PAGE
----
According to the lawsuit, defendants made false and/or misleading statements and/or failed to disclose that:
- Credit Suisse had deficient disclosure controls and procedures and internal control over financial reporting;
- Credit Suisse’s practice of lending money to Russian oligarchs subject to U.S. and international sanctions created a significant risk of violating rules pertaining to those sanctions and future sanctions;
- the foregoing conduct subjected the Company to an increased risk of heightened regulatory scrutiny and/or enforcement actions;
- a synthetic securitization deal, in which Credit Suisse sold off $80 million worth of risk related to a $2 billion portfolio of loans backed by assets owned by certain of the bank’s ultra-high net worth clients (the “Securitization Deal”) concerned loans that Credit Suisse made to Russian oligarchs previously sanctioned by the U.S.;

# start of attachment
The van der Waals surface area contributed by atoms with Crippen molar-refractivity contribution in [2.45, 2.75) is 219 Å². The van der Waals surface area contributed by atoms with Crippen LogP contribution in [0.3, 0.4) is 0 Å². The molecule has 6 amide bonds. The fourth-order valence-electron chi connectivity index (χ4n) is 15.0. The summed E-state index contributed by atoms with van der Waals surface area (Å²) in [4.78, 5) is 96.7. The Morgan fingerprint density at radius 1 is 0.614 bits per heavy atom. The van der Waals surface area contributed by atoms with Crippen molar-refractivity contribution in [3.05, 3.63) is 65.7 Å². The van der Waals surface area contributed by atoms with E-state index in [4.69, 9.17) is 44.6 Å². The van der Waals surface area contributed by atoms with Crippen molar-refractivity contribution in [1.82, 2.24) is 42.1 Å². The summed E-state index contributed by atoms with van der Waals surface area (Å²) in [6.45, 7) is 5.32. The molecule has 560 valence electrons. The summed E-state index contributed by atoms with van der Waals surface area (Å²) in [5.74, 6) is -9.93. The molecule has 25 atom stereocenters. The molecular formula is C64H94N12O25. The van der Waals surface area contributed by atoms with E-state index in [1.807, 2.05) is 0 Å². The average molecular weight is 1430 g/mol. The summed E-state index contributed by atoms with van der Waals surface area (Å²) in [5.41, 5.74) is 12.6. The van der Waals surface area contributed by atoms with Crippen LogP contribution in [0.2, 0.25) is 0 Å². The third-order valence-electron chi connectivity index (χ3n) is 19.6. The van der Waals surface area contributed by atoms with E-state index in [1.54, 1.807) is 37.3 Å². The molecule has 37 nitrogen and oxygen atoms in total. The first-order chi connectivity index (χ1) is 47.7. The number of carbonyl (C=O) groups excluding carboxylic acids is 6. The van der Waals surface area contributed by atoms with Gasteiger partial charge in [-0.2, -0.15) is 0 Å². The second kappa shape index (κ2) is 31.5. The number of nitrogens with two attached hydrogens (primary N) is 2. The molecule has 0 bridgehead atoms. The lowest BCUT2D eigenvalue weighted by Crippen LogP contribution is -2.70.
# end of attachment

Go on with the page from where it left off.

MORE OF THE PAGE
- the purpose of the Securitization Deal was to offload the risks associated with these loans and mitigate the impact on Credit Suisse of sanctions likely to be implemented by Western nations in response to Russia’s invasion of Ukraine;
- Credit Suisse’s request that non-participating investors destroy documents related to the Securitization Deal was intended to conceal the Company’s noncompliance with U.S. and international sanctions in its lending practices;
- the foregoing, once revealed, was likely to subject the Company to enhanced regulatory scrutiny and significant reputational harm; and
- as a result, the Company’s public statements were materially false and misleading at all relevant times.
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